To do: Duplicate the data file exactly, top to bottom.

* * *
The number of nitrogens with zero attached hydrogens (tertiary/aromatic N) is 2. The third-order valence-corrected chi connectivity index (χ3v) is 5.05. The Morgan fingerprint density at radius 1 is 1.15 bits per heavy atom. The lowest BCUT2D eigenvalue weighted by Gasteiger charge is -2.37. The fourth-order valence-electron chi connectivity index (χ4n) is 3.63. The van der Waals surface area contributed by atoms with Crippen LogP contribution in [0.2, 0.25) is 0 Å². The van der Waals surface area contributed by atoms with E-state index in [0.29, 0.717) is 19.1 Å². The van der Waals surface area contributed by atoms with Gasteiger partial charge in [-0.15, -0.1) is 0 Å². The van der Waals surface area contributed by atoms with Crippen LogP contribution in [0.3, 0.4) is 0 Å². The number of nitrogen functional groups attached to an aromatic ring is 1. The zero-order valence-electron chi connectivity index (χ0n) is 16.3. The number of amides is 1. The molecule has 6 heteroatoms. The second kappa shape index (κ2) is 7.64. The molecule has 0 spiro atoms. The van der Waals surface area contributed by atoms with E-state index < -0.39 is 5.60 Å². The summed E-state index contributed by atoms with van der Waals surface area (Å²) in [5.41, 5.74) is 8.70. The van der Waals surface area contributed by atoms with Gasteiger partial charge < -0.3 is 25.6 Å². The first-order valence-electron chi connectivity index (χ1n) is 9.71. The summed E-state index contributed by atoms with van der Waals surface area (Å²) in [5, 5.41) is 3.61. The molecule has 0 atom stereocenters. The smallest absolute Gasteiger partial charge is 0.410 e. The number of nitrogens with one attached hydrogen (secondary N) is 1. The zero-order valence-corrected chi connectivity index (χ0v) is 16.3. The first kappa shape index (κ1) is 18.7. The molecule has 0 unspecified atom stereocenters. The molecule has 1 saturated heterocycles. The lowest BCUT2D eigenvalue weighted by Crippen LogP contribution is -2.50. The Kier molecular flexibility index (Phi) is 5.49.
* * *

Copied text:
The number of nitrogens with zero attached hydrogens (tertiary/aromatic N) is 2. The third-order valence-corrected chi connectivity index (χ3v) is 5.05. The Morgan fingerprint density at radius 1 is 1.15 bits per heavy atom. The lowest BCUT2D eigenvalue weighted by Gasteiger charge is -2.37. The fourth-order valence-electron chi connectivity index (χ4n) is 3.63. The van der Waals surface area contributed by atoms with Crippen LogP contribution in [0.2, 0.25) is 0 Å². The van der Waals surface area contributed by atoms with E-state index in [0.29, 0.717) is 19.1 Å². The van der Waals surface area contributed by atoms with Gasteiger partial charge in [-0.15, -0.1) is 0 Å². The van der Waals surface area contributed by atoms with Crippen LogP contribution in [0.3, 0.4) is 0 Å². The number of nitrogen functional groups attached to an aromatic ring is 1. The zero-order valence-electron chi connectivity index (χ0n) is 16.3. The number of amides is 1. The molecule has 6 heteroatoms. The second kappa shape index (κ2) is 7.64. The molecule has 0 spiro atoms. The van der Waals surface area contributed by atoms with E-state index < -0.39 is 5.60 Å². The summed E-state index contributed by atoms with van der Waals surface area (Å²) in [5.41, 5.74) is 8.70. The van der Waals surface area contributed by atoms with Gasteiger partial charge < -0.3 is 25.6 Å². The first-order valence-electron chi connectivity index (χ1n) is 9.71. The summed E-state index contributed by atoms with van der Waals surface area (Å²) in [5, 5.41) is 3.61. The molecule has 0 atom stereocenters. The smallest absolute Gasteiger partial charge is 0.410 e. The number of nitrogens with one attached hydrogen (secondary N) is 1. The zero-order valence-corrected chi connectivity index (χ0v) is 16.3. The first kappa shape index (κ1) is 18.7. The molecule has 0 unspecified atom stereocenters. The molecule has 1 saturated heterocycles. The lowest BCUT2D eigenvalue weighted by Crippen LogP contribution is -2.50. The Kier molecular flexibility index (Phi) is 5.49.